• The malware is distributed by a SolarWinds update to their Orion product. The affected build versions are per the below SolarWinds security advisory:
  • The following builds have been confirmed as affected by the Cybersecurity and Infrastructure Security Agency (CISA):
    • Orion Platform 2019.4 HF5, version 2019.4.5200.9083
    • Orion Platform 2020.2 RC1, version 2020.2.100.12219
    • Orion Platform 2020.2 RC2, version 2020.2.5200.12394
    • Orion Platform 2020.2, 2020.2 HF1, version 2020.2.5300.12432
  • The compromised update creates a backdoor for the threat actor. The threat actor then has persistent access to the compromised system(s)
  • Due to the way in which Orion works and the privileges granted to the service accounts used by the product, it is very likely that this attack gives the threat actor “the keys to the kingdom”
  • This attack is sophisticated and the malicious code is designed to evade detection, making it extremely difficult to detect
  • User impersonation is possible, and is one of the adversary’s initial objectives. One of the ways this can be achieved is by compromising the SAML signing certificate after using privilege escalation


High-level recommendations

  • If you are using an affected version of SolarWinds Orion then you should assume a breach has taken place, regardless of any indicators of compromise being present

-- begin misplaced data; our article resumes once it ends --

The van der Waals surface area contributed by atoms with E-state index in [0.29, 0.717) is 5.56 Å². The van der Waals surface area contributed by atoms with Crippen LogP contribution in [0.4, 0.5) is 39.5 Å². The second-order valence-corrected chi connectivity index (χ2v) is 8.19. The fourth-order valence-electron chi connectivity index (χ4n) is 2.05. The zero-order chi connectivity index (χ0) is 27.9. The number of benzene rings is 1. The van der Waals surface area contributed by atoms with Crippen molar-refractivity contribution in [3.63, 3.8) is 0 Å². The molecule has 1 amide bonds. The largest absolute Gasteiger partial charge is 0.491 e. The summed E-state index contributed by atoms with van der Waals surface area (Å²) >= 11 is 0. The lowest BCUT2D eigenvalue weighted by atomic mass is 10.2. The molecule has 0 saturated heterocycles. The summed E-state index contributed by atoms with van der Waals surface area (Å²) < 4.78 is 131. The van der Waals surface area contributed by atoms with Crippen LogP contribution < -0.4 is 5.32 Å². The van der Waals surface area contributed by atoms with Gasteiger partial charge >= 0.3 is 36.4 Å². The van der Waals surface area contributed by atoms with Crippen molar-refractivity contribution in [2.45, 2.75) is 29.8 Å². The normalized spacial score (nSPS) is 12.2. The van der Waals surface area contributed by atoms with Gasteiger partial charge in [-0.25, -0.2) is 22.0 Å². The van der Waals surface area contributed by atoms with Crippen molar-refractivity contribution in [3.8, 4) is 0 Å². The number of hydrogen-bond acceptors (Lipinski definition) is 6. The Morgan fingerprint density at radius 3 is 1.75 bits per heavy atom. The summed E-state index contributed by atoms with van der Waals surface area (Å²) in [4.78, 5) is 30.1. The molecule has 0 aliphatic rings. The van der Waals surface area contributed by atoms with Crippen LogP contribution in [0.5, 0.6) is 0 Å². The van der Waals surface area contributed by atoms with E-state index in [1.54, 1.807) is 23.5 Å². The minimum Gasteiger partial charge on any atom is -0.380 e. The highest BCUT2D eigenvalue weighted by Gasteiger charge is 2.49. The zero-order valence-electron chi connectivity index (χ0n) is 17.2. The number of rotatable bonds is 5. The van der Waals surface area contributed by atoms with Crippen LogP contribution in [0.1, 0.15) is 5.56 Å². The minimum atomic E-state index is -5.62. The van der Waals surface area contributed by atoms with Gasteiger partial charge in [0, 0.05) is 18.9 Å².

• Devices monitored by affected SolarWinds products should be backed up and rebuilt, ensuring the SolarWinds hotfix is applied
  • If rebuilding is not possible then all SolarWinds binaries should be backed up and then blocked, removed or isolated
  • Block all internet-bound egress from devices running SolarWinds products. Where this is not possible, lock down the ACL to only permit the required traffic
  • Change the password (ensure this is strong and at least 25 characters in length) and disable/remove any accounts used by SolarWinds products. Be aware that the user accounts used by SolarWinds products are almost always over-privileged accounts
  • Ensure local accounts are also covered in the above recommendation, not just domain accounts. This should be extended to any device-based accounts, such as those used on switches, routers, wireless controllers, SAN, NAS, etc
  • Review logs for privilege account creation or privileges granted to existing accounts
  • Review logs for anomalous logins
  • Review logs for network traffic that may be command and control traffic (use the below links to gather the beacons, DNS records and IP addresses)
  • If you have the tooling in place, perform proactive threat hunting using the links below
  • Ensure MFA is being used where possible
  • Have all users change their passwords or force a password change
  • Ensure your EDR/AV protection is up to date, fully patched and then run a full scan
  • Ensure your operating systems and applications are up to date and fully patched
  • Unaffected builds of SolarWinds Orion should be patched as per the SolarWinds security advisory


Reference articles


Contact us

If you are concerned that you have been affected and would like to speak to our team of experts about remedial work, please email us at